Archive for the ‘books’ Tag

Simple Pleasures of Summer

From Summer by Ali Smith, published this month, the fourth of her seasons series. I picked the quotation out for its reference to Simple Pleasures.

This section is from just after the bit where this lane with its grassline down the middle appears

What a great thing it must be, to be able to make a seat like that look so good.
The best thing is, it’ll last, he says. Decades. Simple pleasures.
Simple pleasures, she says. I was just walking along thinking about them. Well, about how I tend to wish pleasures were a lot simpler than they end up being.
He laughs.
He licks the cigarette paper along its edge.
Uh huh? he says.
Oh, you know, she says. How even when things are lovely it’s like we can’t help blocking them from ourselves. What a lovely summer it is and how, it’s like, no matter what we do, we can’t get near its loveliness.

This links to another key paragraph set along the lane in the image above:

The briefest and slipperiest of the seasons, the one that won’t be held to account – because summer won’t be held at all, except in bits, fragments, moments, flashes of memory of so-called or imagined perfect summers, summers that never existed.
Not even this one she’s in exists. Even though it’s apparently the best summer so far of the century. Not even when she is quite literally walking down a road as beautiful and archetypal as this through an actual perfect summer afternoon.
So we mourn it while we’re in it. Look at me walking down the road in summer thinking about the transience of summer.
Even while I’m right at the heart of it I just can’t get to the heart of it.

I call this the Beauty Stab.

Coincidence No. 544 – Kafka

The day before yesterday I start reading Kafka’s Last Trial by Benjamin Balint. It is about the court case settling where Franz Kafka’s manuscripts should reside.

Yesterday I see that Facebook has added to People You May Know a certain Beverley Kafka. I don’t know her, it looks like she may be a friend of a friend of my mum.

Today I am walking in East Finchley Cemetery – it is perhaps only the second time I have been in here. (I am writing this in the shade of a spreading old oak.) At the turn to this side of the extensive mid-19C cemetery is the grave of Dorothy Kafka, born 1930, died 1988. The objective of my walk in the cemetery is to find a quiet spot out of the sun to read Kafka’s Last Trial.

I have never met or come across anyone called Kafka before.

Coincidence Nos. 362 & 363 – words

A couple of standard word ones but nice examples…

No. 362 Kabyle

I am watching Jean-Pierre Melville’s resistance film ‘L’Armée des Ombres’ (thanks to my free 3-month trial of Mubi through the Phoenix Cinema) and the protagonist mentions that in the prison camp where he finds himself are Poles, Romanians, Jews of various nationalities and ‘Kabyles’. I’ve never come across that word. The film is set in France.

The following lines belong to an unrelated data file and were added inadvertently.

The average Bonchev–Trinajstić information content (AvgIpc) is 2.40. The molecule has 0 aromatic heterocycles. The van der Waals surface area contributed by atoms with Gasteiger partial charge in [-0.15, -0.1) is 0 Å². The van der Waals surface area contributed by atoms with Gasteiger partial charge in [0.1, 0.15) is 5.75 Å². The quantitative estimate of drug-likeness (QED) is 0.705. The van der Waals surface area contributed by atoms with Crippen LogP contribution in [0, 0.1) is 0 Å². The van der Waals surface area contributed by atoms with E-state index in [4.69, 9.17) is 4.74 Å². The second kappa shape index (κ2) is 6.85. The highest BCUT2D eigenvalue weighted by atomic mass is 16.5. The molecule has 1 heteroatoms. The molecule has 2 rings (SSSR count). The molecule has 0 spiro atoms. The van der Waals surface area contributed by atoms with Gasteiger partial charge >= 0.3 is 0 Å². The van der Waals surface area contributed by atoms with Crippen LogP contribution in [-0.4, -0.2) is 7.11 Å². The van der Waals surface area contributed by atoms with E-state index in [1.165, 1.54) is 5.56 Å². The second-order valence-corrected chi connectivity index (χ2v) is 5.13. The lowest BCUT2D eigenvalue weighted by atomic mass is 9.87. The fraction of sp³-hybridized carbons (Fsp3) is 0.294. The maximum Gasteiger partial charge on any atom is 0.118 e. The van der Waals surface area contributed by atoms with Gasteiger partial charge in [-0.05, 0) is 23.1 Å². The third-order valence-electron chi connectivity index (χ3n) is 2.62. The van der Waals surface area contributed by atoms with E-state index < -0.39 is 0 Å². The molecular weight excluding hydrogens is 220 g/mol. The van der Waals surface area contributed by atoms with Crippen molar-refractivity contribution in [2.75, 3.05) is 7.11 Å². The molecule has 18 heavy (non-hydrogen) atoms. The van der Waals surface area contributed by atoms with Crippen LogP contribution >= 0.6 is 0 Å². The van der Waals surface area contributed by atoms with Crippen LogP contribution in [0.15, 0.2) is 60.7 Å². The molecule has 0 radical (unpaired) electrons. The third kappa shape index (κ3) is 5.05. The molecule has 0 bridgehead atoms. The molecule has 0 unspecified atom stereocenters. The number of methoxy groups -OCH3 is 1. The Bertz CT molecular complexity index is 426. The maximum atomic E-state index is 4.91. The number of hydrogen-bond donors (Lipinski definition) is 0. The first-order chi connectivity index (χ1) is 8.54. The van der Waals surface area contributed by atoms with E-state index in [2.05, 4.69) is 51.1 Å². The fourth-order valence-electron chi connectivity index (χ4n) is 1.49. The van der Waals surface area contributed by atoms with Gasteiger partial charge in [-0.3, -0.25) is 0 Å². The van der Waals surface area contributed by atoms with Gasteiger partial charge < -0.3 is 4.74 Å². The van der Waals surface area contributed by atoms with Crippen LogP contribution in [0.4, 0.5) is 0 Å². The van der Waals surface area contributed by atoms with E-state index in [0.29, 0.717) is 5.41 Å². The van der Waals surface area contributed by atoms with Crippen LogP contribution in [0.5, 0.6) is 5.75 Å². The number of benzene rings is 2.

48 hours later I am reading ‘The Meursault Investigation’ by Kamel Daoud and he refers to “a Kabyle waiter the size of a giant”. It is set in Algeria.

‘Kabyle’ relates to a Berber population in Northern Algeria.

The Meursault Investigation by Kamel Daoud novel cover book

No. 363 Gimlet

I begin my second plague book for the lockdown – Jack London’s ‘Scarlet Plague’. In the opening chapter is the sentence: “In marked contrast with his sunburned skin were his eyes – blue, deep blue, but keen and sharp as a pair of gimlets. I don’t know what a ‘gimlet’ is – at least I didn’t until a few days ago.

Gimlets have been in my life recently only through Gimlet Media, the podcast outfit that make one of my favourite podcasts, ‘Heavyweight‘. I also have a vague notion of it in the realm of cocktails.

I am reading a book – ‘Get Wallace!’ by Alexander Wilson (1934) – and the word ‘gimlet’ comes up and I bother looking it up: “a small T-shaped tool with a screw tip for boring holes”

'Get Wallace!' by Alexander Wilson (1934) novel book cover

 

19 years and counting

Our book group started in November 2001 with much the same personnel as we have now (lost one or two along the way with moves out of town etc., added one or two to bring fresh blood). I’ve ended up being the one archiving the titles read so here is the last two years’ worth since I last made a record in December 2017.

Here I Am by Jonathan Safran Foer book novel cover design

  • Fire & Fury by Michael Wolff – Feb 2018
  • Hard Times by Charles Dickens – Mar 2018
  • Home Fire by Kamila Shamsie – Apr 2018
  • How to Get Filthy Rich in Rising Asia by Mohsin Hamid – June 2018
  • The Sparsholt Affair – Alan Hollinghurst – Sept 2018
  • Mrs Palfrey at the Claremont by Elizabeth Taylor – Oct 2018
  • Arno Geiger – The Old King in his Exile (Oct-Nov 2018)
  • Ann Tyler – Back when we were grown-ups (Dec-Jan 2019)
  • Crudo – Olivia Laing (Jan-Feb 2019)
  • I Served The King of England by Bohumil Hrabal (Mar-Apr 2019)
  • Exit West by Mohsin Hamid (Apr-May 2019)
  • Here I Am by Jonathan Safran Foer (June-Aug 2019) [my choice]
  • To Calais, in ordinary time – James Meek (Sep-Oct 2019)
  • The Unwomanly Face of War – Svetlana Alexievich (Nov-Dec 2019)
  • Karoo – Steve Tesich (Dec-Jan 2020)
  • Old Filth by Jane Gardam (Feb-Mar 2020)
  • A Sorrow Beyond Dreams by Peter Handke (March 2020)
  • Fathers and Sons by Ivan Turgenev (April 2020)

To Calais, in ordinary time – James Meek book novel cover design

A fine plague book

 

Marilyn & Ulysses

marilyn monroe reading james joyce ulysses

Marilyn reading the best book ever written

In my last post I included this photo by Eve Arnold, shot in Long Island in 1955. If you’re wondering whether it was just a pose and whether blondes prefer Irish gentlemen as a source of reading matter, this letter from Eve Arnold contains the answer:

eve arnold_letter to Richard Brown about _marilyn monroe_ulysses

Eve Arnold to Richard Brown, 20th July 1993

The letter is a response to Richard Brown, Professor of Modern Literature at the University of Leeds, a Joyce specialist. Brown subsequently wrote an essay entitled Marilyn Monroe Reading Ulysses: Goddess or Postcultural Cyborg? Which is the kind of title that puts people off of academia. But his query to Arnold was an interesting one and I’m glad he asked.

Marilyn Monroe Reads Joyce’s Ulysses eve arnold

The Long Island playground shoot 1955